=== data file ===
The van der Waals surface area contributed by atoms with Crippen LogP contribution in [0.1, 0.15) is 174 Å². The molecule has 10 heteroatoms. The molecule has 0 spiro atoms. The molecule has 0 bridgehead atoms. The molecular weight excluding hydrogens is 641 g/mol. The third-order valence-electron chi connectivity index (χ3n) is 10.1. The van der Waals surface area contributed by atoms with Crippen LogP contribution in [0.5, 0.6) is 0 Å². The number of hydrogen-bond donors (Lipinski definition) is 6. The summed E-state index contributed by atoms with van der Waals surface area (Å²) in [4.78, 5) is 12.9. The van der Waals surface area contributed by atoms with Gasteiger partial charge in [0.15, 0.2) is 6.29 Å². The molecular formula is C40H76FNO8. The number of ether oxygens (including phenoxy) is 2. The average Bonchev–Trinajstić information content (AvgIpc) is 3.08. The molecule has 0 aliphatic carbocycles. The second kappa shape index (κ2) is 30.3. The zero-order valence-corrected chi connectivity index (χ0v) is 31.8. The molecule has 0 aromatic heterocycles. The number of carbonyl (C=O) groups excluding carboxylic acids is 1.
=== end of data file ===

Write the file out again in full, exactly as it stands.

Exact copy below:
The van der Waals surface area contributed by atoms with Crippen LogP contribution in [0.1, 0.15) is 174 Å². The molecule has 10 heteroatoms. The molecule has 0 spiro atoms. The molecule has 0 bridgehead atoms. The molecular weight excluding hydrogens is 641 g/mol. The third-order valence-electron chi connectivity index (χ3n) is 10.1. The van der Waals surface area contributed by atoms with Crippen LogP contribution in [0.5, 0.6) is 0 Å². The number of hydrogen-bond donors (Lipinski definition) is 6. The summed E-state index contributed by atoms with van der Waals surface area (Å²) in [4.78, 5) is 12.9. The van der Waals surface area contributed by atoms with Gasteiger partial charge in [0.15, 0.2) is 6.29 Å². The molecular formula is C40H76FNO8. The number of ether oxygens (including phenoxy) is 2. The average Bonchev–Trinajstić information content (AvgIpc) is 3.08. The molecule has 0 aliphatic carbocycles. The second kappa shape index (κ2) is 30.3. The zero-order valence-corrected chi connectivity index (χ0v) is 31.8. The molecule has 0 aromatic heterocycles. The number of carbonyl (C=O) groups excluding carboxylic acids is 1.